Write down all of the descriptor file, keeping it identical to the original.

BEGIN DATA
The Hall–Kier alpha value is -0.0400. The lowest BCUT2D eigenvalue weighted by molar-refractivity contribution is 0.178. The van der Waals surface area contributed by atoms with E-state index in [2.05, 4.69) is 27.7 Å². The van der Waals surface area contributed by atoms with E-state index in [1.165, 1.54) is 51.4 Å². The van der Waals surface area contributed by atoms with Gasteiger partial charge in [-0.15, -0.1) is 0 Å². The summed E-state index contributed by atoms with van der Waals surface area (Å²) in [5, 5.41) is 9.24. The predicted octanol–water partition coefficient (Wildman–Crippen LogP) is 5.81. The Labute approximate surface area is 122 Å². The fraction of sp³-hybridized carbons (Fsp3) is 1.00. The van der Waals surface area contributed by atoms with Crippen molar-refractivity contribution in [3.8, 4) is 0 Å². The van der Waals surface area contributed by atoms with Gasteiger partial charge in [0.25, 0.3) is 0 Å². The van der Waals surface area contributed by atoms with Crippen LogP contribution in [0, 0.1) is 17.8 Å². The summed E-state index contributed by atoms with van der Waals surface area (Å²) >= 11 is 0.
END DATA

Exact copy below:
The Hall–Kier alpha value is -0.0400. The lowest BCUT2D eigenvalue weighted by molar-refractivity contribution is 0.178. The van der Waals surface area contributed by atoms with E-state index in [2.05, 4.69) is 27.7 Å². The van der Waals surface area contributed by atoms with E-state index in [1.165, 1.54) is 51.4 Å². The van der Waals surface area contributed by atoms with Gasteiger partial charge in [-0.15, -0.1) is 0 Å². The summed E-state index contributed by atoms with van der Waals surface area (Å²) in [5, 5.41) is 9.24. The predicted octanol–water partition coefficient (Wildman–Crippen LogP) is 5.81. The Labute approximate surface area is 122 Å². The fraction of sp³-hybridized carbons (Fsp3) is 1.00. The van der Waals surface area contributed by atoms with Crippen molar-refractivity contribution in [3.8, 4) is 0 Å². The van der Waals surface area contributed by atoms with Gasteiger partial charge in [0.25, 0.3) is 0 Å². The van der Waals surface area contributed by atoms with Crippen LogP contribution in [0, 0.1) is 17.8 Å². The summed E-state index contributed by atoms with van der Waals surface area (Å²) >= 11 is 0.